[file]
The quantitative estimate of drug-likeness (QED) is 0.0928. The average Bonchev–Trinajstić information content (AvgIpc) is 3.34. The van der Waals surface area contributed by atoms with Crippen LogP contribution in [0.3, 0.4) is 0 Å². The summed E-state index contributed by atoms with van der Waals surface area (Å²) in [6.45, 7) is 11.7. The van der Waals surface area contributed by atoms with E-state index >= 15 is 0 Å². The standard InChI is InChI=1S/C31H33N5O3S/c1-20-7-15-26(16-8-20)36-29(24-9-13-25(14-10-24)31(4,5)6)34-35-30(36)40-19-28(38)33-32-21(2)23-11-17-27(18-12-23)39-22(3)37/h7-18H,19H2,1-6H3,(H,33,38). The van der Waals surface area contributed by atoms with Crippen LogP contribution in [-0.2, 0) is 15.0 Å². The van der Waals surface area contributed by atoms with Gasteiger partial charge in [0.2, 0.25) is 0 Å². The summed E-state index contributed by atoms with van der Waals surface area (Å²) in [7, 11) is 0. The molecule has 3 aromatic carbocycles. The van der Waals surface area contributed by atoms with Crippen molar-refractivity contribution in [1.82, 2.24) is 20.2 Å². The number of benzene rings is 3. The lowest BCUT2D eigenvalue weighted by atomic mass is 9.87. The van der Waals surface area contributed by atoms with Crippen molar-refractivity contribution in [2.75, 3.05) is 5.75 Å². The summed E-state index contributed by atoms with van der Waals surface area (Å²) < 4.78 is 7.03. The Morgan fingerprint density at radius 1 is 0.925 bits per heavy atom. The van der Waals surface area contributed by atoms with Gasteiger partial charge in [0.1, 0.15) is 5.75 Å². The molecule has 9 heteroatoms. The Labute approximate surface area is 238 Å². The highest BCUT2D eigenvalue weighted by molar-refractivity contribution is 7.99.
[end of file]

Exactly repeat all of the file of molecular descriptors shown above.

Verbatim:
The quantitative estimate of drug-likeness (QED) is 0.0928. The average Bonchev–Trinajstić information content (AvgIpc) is 3.34. The van der Waals surface area contributed by atoms with Crippen LogP contribution in [0.3, 0.4) is 0 Å². The summed E-state index contributed by atoms with van der Waals surface area (Å²) in [6.45, 7) is 11.7. The van der Waals surface area contributed by atoms with E-state index >= 15 is 0 Å². The standard InChI is InChI=1S/C31H33N5O3S/c1-20-7-15-26(16-8-20)36-29(24-9-13-25(14-10-24)31(4,5)6)34-35-30(36)40-19-28(38)33-32-21(2)23-11-17-27(18-12-23)39-22(3)37/h7-18H,19H2,1-6H3,(H,33,38). The van der Waals surface area contributed by atoms with Crippen LogP contribution in [-0.2, 0) is 15.0 Å². The van der Waals surface area contributed by atoms with Gasteiger partial charge in [0.2, 0.25) is 0 Å². The summed E-state index contributed by atoms with van der Waals surface area (Å²) in [7, 11) is 0. The molecule has 3 aromatic carbocycles. The van der Waals surface area contributed by atoms with Crippen molar-refractivity contribution in [1.82, 2.24) is 20.2 Å². The number of benzene rings is 3. The lowest BCUT2D eigenvalue weighted by atomic mass is 9.87. The van der Waals surface area contributed by atoms with Crippen molar-refractivity contribution in [2.75, 3.05) is 5.75 Å². The summed E-state index contributed by atoms with van der Waals surface area (Å²) < 4.78 is 7.03. The Morgan fingerprint density at radius 1 is 0.925 bits per heavy atom. The van der Waals surface area contributed by atoms with Gasteiger partial charge in [0.1, 0.15) is 5.75 Å². The molecule has 9 heteroatoms. The Labute approximate surface area is 238 Å². The highest BCUT2D eigenvalue weighted by molar-refractivity contribution is 7.99.